Thursday, September 15, 2016 - 6:45 PM
The Many Cuisines of China
Skip the General Tsao’s Chicken. Cookbook author and illustrator Carolyn Phillips opens the door to the regional delights of Chinese dining that you’ve never known about when she offers an overview of the sweeping variety of cuisines within the country. Then shift from big to bite-sized as she shares tasty insights on dim sum’s traditions.
Thursday, September 15, 2016 - 6:45 PM
Breakfast at the Zoo: Going Bananas over the Great Apes!
For Smithsonian Associates members at the Resident Promoter ($100) level or below and Smithsonian staff: Join us as we feature the National Zoo’s primates—gorillas, orangutans, and gibbons—at this much-anticipated annual event. Enter the zoo before it opens to the public, enjoy a breakfast buffet, get up-close looks at the animals, and take in the memorable sights and sounds of Smithsonian’s wonderful zoo.  
Saturday, September 17, 2016 - 8:00 AM
Breakfast at the Zoo: Going Bananas over the Great Apes!
For Smithsonian Associates members at the Resident Advocate ($175) level or above. Join us as we feature the National Zoo’s primates—gorillas, orangutans, and gibbons—at this much-anticipated annual event. Enter the zoo before it opens to the public, enjoy a breakfast buffet, get up-close looks at the animals, and take in the memorable sights and sounds of Smithsonian’s wonderful zoo. This ticket option includes VIP Pavilion access from 8 to 9 a.m.
Saturday, September 17, 2016 - 8:00 AM
Breakfast at the Zoo: Going Bananas over the Great Apes!
For Smithsonian Associates members at the Resident Advocate ($175) level or above. Join us as we feature the National Zoo’s primates—gorillas, orangutans, and gibbons—at this much-anticipated annual event. Enter the zoo before it opens to the public, enjoy a breakfast buffet, get up-close looks at the animals, and take in the memorable sights and sounds of Smithsonian’s wonderful zoo. This ticket option includes VIP Pavilion access from 9 to 10 a.m.
Saturday, September 17, 2016 - 9:00 AM
Mallows Bay by Kayak: Ghost Ships and Bald Eagles
Morning Tour
Mallows Bay on the lower Potomac is the site of a “ghost fleet” of nearly 200 wrecked vessels dating from the Revolutionary War through World War I. There’s no better vantage point than a two-person kayak from which to experience this dramatic collection, as well as to explore the bay’s marshy tributaries filled with abundant wildlife.
Saturday, September 17, 2016 - 9:00 AM
Cultural Heritage Sites of China
From the grand splendor of the Forbidden City and the Summer Palace to the serene beauty of the gardens of Suzhou and the grand tombs of Ming and Qing dynasty rulers, spend a day with art historian Robert DeCaroli as he introduces spectacular places in China that are UNESCO World Heritage Sites. (World Art History Certificate elective, 1 credit)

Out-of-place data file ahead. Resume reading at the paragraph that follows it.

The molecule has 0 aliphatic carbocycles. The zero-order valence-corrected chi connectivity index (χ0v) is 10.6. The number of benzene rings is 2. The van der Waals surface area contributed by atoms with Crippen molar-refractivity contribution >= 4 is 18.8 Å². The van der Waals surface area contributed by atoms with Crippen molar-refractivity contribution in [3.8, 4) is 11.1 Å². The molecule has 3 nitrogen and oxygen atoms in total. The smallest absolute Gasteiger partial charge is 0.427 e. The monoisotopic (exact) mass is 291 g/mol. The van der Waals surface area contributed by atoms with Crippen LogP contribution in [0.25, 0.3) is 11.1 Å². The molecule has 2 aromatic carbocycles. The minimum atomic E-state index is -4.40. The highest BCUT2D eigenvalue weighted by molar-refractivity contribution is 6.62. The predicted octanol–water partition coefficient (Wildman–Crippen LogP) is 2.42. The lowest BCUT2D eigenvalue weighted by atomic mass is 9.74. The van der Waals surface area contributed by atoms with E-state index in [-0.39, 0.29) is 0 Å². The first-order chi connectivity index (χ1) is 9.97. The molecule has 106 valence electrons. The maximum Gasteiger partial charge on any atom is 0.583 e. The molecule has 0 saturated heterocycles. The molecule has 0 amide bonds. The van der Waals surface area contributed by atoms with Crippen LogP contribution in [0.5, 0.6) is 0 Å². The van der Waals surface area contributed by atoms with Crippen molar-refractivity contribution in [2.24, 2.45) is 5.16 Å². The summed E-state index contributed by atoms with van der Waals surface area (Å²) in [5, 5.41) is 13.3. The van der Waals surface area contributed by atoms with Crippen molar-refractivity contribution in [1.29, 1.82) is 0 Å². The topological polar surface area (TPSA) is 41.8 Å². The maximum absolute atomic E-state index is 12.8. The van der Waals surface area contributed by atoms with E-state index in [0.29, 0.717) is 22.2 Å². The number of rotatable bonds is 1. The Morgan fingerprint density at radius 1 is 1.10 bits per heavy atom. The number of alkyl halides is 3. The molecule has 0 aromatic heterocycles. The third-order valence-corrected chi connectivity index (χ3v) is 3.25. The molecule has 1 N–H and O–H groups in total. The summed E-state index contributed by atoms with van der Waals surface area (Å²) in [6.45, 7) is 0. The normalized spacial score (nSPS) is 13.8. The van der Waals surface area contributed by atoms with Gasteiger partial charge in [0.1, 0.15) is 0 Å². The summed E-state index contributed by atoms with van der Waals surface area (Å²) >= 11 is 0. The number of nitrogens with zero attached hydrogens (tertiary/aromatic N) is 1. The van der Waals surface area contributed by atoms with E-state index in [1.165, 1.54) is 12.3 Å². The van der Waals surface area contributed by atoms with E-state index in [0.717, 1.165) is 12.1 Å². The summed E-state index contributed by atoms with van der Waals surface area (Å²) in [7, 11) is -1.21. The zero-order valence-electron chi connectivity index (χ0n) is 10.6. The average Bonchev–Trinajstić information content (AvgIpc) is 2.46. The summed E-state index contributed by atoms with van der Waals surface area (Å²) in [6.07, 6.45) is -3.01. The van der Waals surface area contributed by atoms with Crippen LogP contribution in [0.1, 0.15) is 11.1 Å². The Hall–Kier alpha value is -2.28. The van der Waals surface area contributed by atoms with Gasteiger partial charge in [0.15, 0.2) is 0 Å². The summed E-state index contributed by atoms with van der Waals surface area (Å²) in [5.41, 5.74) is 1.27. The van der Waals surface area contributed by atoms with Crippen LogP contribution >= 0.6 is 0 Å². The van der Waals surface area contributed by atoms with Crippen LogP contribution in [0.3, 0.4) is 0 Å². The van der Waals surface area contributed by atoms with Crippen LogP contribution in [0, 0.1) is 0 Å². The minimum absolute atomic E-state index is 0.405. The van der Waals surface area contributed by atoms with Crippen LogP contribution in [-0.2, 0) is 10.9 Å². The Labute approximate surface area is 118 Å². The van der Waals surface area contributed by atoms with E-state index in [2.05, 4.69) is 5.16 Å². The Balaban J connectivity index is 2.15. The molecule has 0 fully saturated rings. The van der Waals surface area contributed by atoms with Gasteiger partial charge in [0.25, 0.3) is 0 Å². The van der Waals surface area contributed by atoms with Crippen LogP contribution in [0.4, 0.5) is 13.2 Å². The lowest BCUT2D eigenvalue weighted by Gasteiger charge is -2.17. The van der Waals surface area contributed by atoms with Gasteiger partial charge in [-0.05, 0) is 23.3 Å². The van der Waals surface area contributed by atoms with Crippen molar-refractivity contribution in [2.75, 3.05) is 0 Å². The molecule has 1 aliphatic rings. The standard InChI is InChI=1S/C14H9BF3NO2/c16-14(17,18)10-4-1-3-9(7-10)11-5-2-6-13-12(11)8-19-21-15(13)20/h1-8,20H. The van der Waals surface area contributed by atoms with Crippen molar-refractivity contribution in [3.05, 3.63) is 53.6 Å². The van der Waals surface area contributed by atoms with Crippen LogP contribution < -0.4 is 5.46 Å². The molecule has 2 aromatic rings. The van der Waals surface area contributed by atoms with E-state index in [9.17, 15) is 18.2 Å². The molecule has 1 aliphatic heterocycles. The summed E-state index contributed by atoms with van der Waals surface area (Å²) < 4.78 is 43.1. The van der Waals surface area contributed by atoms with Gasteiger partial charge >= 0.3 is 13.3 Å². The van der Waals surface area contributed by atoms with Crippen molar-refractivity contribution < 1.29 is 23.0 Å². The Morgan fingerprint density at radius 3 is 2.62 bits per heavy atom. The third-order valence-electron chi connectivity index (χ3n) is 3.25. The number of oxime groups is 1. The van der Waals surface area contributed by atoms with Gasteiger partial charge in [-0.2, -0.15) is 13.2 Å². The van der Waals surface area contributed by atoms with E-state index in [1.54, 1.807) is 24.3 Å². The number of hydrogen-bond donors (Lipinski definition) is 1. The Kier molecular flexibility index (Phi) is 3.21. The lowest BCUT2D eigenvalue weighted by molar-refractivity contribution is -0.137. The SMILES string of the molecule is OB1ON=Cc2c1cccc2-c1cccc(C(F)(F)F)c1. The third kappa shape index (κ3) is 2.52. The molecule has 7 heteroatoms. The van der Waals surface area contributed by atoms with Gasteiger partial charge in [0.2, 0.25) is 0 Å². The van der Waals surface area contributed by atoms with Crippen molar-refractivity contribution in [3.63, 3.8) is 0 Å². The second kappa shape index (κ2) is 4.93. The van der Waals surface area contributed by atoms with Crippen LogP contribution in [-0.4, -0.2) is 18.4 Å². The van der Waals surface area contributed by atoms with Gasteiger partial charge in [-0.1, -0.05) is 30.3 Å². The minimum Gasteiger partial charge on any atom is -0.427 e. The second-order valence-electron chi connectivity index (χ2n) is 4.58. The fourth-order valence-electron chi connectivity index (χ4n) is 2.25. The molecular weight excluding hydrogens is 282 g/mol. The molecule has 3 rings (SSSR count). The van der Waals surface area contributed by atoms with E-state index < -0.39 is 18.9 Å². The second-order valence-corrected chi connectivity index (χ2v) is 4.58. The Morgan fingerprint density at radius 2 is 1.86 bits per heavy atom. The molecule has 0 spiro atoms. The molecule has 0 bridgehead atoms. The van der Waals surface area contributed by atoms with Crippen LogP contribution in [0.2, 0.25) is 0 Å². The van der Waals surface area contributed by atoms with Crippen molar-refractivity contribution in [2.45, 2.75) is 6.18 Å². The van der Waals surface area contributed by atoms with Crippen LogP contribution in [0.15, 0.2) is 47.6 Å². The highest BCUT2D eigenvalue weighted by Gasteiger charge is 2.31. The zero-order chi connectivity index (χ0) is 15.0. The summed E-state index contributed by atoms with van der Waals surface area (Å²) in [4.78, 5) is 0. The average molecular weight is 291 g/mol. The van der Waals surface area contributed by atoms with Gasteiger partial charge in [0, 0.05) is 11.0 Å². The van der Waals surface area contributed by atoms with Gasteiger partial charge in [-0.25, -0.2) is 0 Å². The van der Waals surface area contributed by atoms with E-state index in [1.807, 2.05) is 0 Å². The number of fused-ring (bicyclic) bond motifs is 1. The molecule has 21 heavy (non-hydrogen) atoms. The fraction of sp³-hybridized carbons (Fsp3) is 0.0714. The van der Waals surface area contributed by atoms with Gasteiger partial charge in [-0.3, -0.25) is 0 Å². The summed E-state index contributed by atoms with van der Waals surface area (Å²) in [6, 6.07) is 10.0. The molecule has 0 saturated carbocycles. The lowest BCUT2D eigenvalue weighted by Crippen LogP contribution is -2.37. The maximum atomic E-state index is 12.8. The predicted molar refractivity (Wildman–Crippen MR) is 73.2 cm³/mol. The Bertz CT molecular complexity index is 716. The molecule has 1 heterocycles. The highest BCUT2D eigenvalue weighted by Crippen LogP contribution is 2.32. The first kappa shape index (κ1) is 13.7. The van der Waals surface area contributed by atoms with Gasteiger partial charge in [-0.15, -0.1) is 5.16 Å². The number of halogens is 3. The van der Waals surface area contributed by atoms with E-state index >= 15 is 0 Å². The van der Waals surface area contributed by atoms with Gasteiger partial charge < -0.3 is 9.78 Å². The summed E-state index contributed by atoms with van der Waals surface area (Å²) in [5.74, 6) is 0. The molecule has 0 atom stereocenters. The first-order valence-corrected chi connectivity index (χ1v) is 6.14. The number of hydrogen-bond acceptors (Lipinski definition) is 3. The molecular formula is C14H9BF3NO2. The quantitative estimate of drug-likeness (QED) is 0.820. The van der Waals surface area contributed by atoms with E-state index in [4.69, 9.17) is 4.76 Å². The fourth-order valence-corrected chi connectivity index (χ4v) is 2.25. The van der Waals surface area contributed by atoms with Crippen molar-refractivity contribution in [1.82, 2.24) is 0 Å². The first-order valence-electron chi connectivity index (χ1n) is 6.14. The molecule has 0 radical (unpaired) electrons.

Saturday, September 17, 2016 - 9:30 AM
The Harlem Renaissance: From New York to Washington, D.C.
Historian and scholar Michele L. Simms-Burton, a former professor of African-American studies at Howard University, leads a day that examines the creators and the works that came alive during one of the most creative and intellectually productive eras in African American history, the Harlem Renaissance of the 1920s.
Saturday, September 17, 2016 - 10:00 AM
Breakfast at the Zoo: Going Bananas over the Great Apes!
For Smithsonian Associates members at the Resident Advocate ($175) level or above. Join us as we feature the National Zoo’s primates—gorillas, orangutans, and gibbons—at this much-anticipated annual event. Enter the zoo before it opens to the public, enjoy a breakfast buffet, get up-close looks at the animals, and take in the memorable sights and sounds of Smithsonian’s wonderful zoo. This ticket option includes VIP Pavilion access from 10 to 11 a.m.
Saturday, September 17, 2016 - 10:00 AM
Mallows Bay by Kayak: Ghost Ships and Bald Eagles
Afternoon Tour
Mallows Bay on the lower Potomac is the site of a “ghost fleet” of nearly 200 wrecked vessels dating from the Revolutionary War through World War I. There’s no better vantage point than a two-person kayak from which to experience this dramatic collection, as well as to explore the bay’s marshy tributaries filled with abundant wildlife.
Saturday, September 17, 2016 - 1:00 PM
Abstraction Takes Shape: 3D Printing and Math
Spend an afternoon watching and learning as mathematician and 3D designer Laura Taalman gives a 3D-printing demonstration and explains the process of transforming abstract geometrical ideas into beautiful objects.